What in blazes are they doing on this planet?!  My day job involves cross-comparisons of documentation relating to government programs totalling millions of dollars of resources in action and I could print out all the documents I need to access in the average month in, at best, a morning.  I know printer technology has advanced a lot in the thirty years since this book was published, but these people are three or four millennia ahead of us.

Bosquinha noticed something else important: Ender is invisible; he has no files in Lusitanian memory and so would be immune to congressional action.  The Bishop furiously demands if they're suggesting they email Ender all of their files, and the Mayor says she's already done so:
"It was a high priority transfer, at local speeds, so it runs much faster than the Congressional copying. I am offering you a chance to make a similar transfer, using my highest priority so that it takes precedence over all other local computer usage."
What exactly does "local speeds" mean when interplanetary computer communications are literally instantaneous?  Is it a bandwidth thing?  But they've already said that Ender's files aren't part of Lusitanian memory, so must that not mean that they aren't local and they still have to be beamed offworld?  Or does she just mean that Jane moves all his files to wherever he is but keeps them invisible in local memory?  I'm just saying, Doctor Who has more robust explanations of computer science, and they have clockwork robots.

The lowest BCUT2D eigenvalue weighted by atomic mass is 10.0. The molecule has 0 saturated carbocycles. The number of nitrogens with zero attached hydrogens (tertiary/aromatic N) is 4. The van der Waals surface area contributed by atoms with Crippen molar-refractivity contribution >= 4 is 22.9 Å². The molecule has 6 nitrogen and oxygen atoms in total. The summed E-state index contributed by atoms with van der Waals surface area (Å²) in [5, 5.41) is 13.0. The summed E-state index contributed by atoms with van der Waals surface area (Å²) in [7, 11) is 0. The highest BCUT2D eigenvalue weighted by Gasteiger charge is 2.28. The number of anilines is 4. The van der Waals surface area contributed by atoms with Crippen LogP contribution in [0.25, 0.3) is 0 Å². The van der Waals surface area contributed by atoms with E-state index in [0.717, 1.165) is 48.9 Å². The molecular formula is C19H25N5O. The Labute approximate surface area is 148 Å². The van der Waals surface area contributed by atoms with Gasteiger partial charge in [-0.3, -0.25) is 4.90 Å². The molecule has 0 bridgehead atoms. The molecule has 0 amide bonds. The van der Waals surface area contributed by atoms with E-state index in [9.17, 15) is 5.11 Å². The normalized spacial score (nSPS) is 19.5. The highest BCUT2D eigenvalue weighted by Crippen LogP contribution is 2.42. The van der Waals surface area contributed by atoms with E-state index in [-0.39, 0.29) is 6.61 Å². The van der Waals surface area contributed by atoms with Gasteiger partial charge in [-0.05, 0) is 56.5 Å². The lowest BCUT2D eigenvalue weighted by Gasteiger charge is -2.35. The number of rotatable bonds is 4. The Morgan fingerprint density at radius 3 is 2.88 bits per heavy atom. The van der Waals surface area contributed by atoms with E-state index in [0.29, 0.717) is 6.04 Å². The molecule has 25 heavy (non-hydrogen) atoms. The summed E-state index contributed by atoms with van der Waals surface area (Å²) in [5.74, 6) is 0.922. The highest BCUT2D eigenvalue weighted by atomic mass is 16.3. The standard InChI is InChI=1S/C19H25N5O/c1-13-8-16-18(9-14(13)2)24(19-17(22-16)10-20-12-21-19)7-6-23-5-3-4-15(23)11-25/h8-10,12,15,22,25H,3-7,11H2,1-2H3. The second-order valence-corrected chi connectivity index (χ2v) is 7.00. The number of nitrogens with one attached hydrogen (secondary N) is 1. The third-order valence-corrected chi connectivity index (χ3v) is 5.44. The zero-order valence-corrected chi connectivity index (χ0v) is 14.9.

Reaper excitedly accepts and Harrow sets about queuing emails up via the Mayor's login on the Bishop's terminal, and I'm briefly reminded of the many Dramatic Conference Calls of the Left Behind novels.  Telecommunications are the stuff of real narrative action.  The Bishop also accepts and snarks at anyone who thought that he would put his pride over taking "the only way God has opened for us to preserve the vital records of the Church", so I guess this is the turning point Jane was aiming for where everyone bands together against evil congress, and we realise the Bishop (who keeps leatherbound copies of the Bible so congress can never steal the word of God from him) is actually not necessarily such a bad guy after all.